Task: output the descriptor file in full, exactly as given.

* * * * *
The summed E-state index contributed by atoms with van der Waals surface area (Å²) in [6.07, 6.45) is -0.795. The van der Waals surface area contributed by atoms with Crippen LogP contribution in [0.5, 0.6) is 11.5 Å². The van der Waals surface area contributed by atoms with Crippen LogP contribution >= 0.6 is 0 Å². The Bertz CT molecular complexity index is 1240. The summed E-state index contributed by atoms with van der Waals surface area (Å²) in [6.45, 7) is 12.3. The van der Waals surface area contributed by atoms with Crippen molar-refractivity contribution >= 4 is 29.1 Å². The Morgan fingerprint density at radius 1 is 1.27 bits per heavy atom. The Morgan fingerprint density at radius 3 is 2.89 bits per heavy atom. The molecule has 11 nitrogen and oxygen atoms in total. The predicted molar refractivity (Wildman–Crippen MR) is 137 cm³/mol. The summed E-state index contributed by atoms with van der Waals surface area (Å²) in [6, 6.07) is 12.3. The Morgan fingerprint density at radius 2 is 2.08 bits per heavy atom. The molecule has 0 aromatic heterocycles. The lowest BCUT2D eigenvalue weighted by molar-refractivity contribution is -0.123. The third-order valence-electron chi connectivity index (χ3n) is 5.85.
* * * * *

The summed E-state index contributed by atoms with van der Waals surface area (Å²) in [6.07, 6.45) is -0.795. The van der Waals surface area contributed by atoms with Crippen LogP contribution in [0.5, 0.6) is 11.5 Å². The van der Waals surface area contributed by atoms with Crippen LogP contribution >= 0.6 is 0 Å². The Bertz CT molecular complexity index is 1240. The summed E-state index contributed by atoms with van der Waals surface area (Å²) in [6.45, 7) is 12.3. The van der Waals surface area contributed by atoms with Crippen molar-refractivity contribution >= 4 is 29.1 Å². The Morgan fingerprint density at radius 1 is 1.27 bits per heavy atom. The Morgan fingerprint density at radius 3 is 2.89 bits per heavy atom. The molecule has 11 nitrogen and oxygen atoms in total. The predicted molar refractivity (Wildman–Crippen MR) is 137 cm³/mol. The summed E-state index contributed by atoms with van der Waals surface area (Å²) in [6, 6.07) is 12.3. The Morgan fingerprint density at radius 2 is 2.08 bits per heavy atom. The molecule has 0 aromatic heterocycles. The lowest BCUT2D eigenvalue weighted by molar-refractivity contribution is -0.123. The third-order valence-electron chi connectivity index (χ3n) is 5.85.